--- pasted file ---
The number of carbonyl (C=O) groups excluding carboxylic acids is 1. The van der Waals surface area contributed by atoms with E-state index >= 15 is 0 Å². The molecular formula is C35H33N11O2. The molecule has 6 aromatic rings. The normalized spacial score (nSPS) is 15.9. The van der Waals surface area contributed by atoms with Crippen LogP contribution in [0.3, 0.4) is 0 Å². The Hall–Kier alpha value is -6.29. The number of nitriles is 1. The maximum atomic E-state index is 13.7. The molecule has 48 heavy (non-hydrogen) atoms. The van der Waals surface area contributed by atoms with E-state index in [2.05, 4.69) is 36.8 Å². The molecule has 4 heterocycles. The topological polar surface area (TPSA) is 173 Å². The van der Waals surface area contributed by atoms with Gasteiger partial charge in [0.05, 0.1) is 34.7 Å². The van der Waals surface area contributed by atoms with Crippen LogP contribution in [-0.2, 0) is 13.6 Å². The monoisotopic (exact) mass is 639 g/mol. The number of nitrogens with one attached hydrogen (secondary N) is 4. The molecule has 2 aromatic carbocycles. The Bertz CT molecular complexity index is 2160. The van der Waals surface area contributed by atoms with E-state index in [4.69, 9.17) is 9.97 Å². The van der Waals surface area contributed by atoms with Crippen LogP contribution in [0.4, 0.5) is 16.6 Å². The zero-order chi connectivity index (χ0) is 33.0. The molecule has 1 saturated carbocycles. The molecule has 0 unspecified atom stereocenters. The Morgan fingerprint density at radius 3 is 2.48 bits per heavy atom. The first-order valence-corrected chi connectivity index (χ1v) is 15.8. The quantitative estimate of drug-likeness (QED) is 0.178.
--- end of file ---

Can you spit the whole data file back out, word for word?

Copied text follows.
The number of carbonyl (C=O) groups excluding carboxylic acids is 1. The van der Waals surface area contributed by atoms with E-state index >= 15 is 0 Å². The molecular formula is C35H33N11O2. The molecule has 6 aromatic rings. The normalized spacial score (nSPS) is 15.9. The van der Waals surface area contributed by atoms with Crippen LogP contribution in [0.3, 0.4) is 0 Å². The Hall–Kier alpha value is -6.29. The number of nitriles is 1. The maximum atomic E-state index is 13.7. The molecule has 48 heavy (non-hydrogen) atoms. The van der Waals surface area contributed by atoms with E-state index in [2.05, 4.69) is 36.8 Å². The molecule has 4 heterocycles. The topological polar surface area (TPSA) is 173 Å². The van der Waals surface area contributed by atoms with Gasteiger partial charge in [0.05, 0.1) is 34.7 Å². The van der Waals surface area contributed by atoms with Crippen LogP contribution in [-0.2, 0) is 13.6 Å². The monoisotopic (exact) mass is 639 g/mol. The number of nitrogens with one attached hydrogen (secondary N) is 4. The molecule has 2 aromatic carbocycles. The Bertz CT molecular complexity index is 2160. The van der Waals surface area contributed by atoms with E-state index in [4.69, 9.17) is 9.97 Å². The van der Waals surface area contributed by atoms with Crippen LogP contribution in [0.4, 0.5) is 16.6 Å². The zero-order chi connectivity index (χ0) is 33.0. The molecule has 1 saturated carbocycles. The molecule has 0 unspecified atom stereocenters. The Morgan fingerprint density at radius 3 is 2.48 bits per heavy atom. The first-order valence-corrected chi connectivity index (χ1v) is 15.8. The quantitative estimate of drug-likeness (QED) is 0.178.